- Format: Paperback
- ISBN: 978-1-5261-0361-1
- Pages: 288
- Publisher: Manchester University Press
- Price: £22.50
- Published Date: April 2024
- BIC Category: British and Irish Politics, Politics & government, POLITICAL SCIENCE / Comparative Politics, SOCIAL SCIENCE / Social Classes, POLITICAL SCIENCE / Political Ideologies / Conservatism & Liberalism, Society & social sciences / Social classes, Society & social sciences / Politics & government, Society & social sciences / Conservatism & right-of-centre democratic ideologies
- Series: New Perspectives on the Right
The relationship between the Conservative Party and the organised working class is fundamental to the making of modern British politics. The organised working class, though always a minority, was perceived by Conservatives as a challenge and many union members dismissed the Conservatives as the bosses' party.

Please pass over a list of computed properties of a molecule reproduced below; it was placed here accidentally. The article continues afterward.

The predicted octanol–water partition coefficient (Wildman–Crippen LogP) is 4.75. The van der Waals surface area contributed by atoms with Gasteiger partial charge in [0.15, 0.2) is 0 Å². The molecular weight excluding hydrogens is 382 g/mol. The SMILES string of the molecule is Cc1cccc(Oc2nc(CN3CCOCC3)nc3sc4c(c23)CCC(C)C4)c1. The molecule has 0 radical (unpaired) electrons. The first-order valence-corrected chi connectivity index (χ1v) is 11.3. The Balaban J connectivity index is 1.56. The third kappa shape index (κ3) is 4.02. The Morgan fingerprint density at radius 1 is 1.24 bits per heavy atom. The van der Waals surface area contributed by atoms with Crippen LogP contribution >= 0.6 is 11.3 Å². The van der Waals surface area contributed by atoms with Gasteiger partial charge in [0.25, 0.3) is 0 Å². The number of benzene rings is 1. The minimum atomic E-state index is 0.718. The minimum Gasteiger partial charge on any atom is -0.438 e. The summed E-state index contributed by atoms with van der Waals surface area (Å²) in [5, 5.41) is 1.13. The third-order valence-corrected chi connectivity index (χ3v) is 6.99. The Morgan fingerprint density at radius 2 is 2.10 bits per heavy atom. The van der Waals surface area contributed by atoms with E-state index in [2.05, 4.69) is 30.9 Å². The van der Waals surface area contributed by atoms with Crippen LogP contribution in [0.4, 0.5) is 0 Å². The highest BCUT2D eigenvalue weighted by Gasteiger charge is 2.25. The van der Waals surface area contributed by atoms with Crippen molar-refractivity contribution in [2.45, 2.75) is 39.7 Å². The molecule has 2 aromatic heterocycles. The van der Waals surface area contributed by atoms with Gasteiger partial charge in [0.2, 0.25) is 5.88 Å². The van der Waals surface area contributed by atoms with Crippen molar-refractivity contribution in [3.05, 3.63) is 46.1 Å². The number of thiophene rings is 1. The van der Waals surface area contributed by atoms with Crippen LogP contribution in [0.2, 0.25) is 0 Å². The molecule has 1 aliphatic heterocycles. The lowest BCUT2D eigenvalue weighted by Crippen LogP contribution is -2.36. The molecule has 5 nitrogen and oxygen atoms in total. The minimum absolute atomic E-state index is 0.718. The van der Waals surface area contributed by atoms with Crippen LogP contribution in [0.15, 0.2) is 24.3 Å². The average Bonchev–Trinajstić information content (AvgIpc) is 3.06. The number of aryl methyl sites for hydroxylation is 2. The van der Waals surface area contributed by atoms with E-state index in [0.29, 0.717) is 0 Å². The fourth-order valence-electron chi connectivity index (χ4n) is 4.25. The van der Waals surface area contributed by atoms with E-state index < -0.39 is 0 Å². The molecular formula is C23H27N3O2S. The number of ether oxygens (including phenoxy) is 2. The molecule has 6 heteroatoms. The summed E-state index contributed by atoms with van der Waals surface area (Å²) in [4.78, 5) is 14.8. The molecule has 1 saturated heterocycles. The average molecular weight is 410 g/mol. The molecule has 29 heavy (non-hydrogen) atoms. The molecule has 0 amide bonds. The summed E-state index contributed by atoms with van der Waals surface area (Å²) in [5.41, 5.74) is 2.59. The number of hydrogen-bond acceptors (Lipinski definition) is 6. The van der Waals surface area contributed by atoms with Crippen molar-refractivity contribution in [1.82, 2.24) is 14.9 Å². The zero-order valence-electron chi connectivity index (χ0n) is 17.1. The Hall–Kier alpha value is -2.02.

Why, throughout its history, was the Conservative Party seemingly accommodating towards the organised working class that it ideology would seem to permit? And why, in the space of a relatively few years in the 1970s and 1980s, did it abandon this heritage? For much of its history party leaders calculated they had more to gain from inclusion but during the 1980s Conservative governments marginalised the organised working class to a degree that not so very long ago would have been thought inconceivable.
1 Contentious politics
2 One nation and voluntarism
3 Educating labour?
4 Conservatives, unions and governance
5 War, conservatism and union power
6 Milk and water socialism
7 The smack of firm government
8 Confronting the British Disease
9 The enemy within
Andrew Taylor is Emeritus Professor of Politics at the University of Sheffield